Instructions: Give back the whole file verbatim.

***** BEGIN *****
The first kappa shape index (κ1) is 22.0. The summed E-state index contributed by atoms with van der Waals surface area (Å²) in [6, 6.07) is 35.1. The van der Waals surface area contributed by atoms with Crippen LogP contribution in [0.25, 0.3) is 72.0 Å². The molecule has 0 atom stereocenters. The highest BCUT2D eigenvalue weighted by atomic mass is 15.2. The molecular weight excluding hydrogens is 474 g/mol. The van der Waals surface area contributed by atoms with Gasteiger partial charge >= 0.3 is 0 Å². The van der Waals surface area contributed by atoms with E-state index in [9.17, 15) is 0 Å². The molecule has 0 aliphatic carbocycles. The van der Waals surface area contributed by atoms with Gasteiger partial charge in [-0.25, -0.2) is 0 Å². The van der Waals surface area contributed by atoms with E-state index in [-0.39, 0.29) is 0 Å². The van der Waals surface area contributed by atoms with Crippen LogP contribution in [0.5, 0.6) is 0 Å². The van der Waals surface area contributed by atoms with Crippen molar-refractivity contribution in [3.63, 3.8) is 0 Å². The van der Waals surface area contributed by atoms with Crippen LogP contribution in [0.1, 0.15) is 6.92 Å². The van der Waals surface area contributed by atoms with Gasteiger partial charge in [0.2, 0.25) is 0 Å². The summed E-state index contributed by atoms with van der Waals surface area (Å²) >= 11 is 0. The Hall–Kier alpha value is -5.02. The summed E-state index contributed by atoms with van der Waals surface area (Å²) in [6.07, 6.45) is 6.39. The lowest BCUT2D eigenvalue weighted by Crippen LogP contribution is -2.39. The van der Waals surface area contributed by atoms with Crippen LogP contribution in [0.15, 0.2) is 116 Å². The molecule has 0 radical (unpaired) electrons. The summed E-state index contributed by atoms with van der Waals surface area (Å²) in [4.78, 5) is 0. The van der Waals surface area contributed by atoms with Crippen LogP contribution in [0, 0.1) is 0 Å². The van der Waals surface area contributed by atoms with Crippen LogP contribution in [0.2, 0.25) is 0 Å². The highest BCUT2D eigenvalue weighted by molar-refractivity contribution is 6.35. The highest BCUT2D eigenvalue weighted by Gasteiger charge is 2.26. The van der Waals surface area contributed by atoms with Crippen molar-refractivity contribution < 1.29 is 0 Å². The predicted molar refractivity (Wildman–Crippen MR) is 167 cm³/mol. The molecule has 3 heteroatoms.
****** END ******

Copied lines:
The first kappa shape index (κ1) is 22.0. The summed E-state index contributed by atoms with van der Waals surface area (Å²) in [6, 6.07) is 35.1. The van der Waals surface area contributed by atoms with Crippen LogP contribution in [0.25, 0.3) is 72.0 Å². The molecule has 0 atom stereocenters. The highest BCUT2D eigenvalue weighted by atomic mass is 15.2. The molecular weight excluding hydrogens is 474 g/mol. The van der Waals surface area contributed by atoms with Gasteiger partial charge >= 0.3 is 0 Å². The van der Waals surface area contributed by atoms with E-state index in [9.17, 15) is 0 Å². The molecule has 0 aliphatic carbocycles. The van der Waals surface area contributed by atoms with Gasteiger partial charge in [-0.25, -0.2) is 0 Å². The van der Waals surface area contributed by atoms with E-state index in [-0.39, 0.29) is 0 Å². The van der Waals surface area contributed by atoms with Crippen LogP contribution in [0.5, 0.6) is 0 Å². The van der Waals surface area contributed by atoms with Crippen molar-refractivity contribution in [3.63, 3.8) is 0 Å². The van der Waals surface area contributed by atoms with Crippen LogP contribution in [0.1, 0.15) is 6.92 Å². The van der Waals surface area contributed by atoms with Gasteiger partial charge in [0.2, 0.25) is 0 Å². The summed E-state index contributed by atoms with van der Waals surface area (Å²) >= 11 is 0. The Hall–Kier alpha value is -5.02. The summed E-state index contributed by atoms with van der Waals surface area (Å²) in [6.07, 6.45) is 6.39. The lowest BCUT2D eigenvalue weighted by Crippen LogP contribution is -2.39. The van der Waals surface area contributed by atoms with Crippen LogP contribution in [0.15, 0.2) is 116 Å². The molecule has 0 radical (unpaired) electrons. The summed E-state index contributed by atoms with van der Waals surface area (Å²) in [4.78, 5) is 0. The van der Waals surface area contributed by atoms with Crippen LogP contribution in [0, 0.1) is 0 Å². The van der Waals surface area contributed by atoms with Crippen LogP contribution in [0.2, 0.25) is 0 Å². The highest BCUT2D eigenvalue weighted by molar-refractivity contribution is 6.35. The highest BCUT2D eigenvalue weighted by Gasteiger charge is 2.26. The van der Waals surface area contributed by atoms with Crippen molar-refractivity contribution < 1.29 is 0 Å². The predicted molar refractivity (Wildman–Crippen MR) is 167 cm³/mol. The molecule has 3 heteroatoms.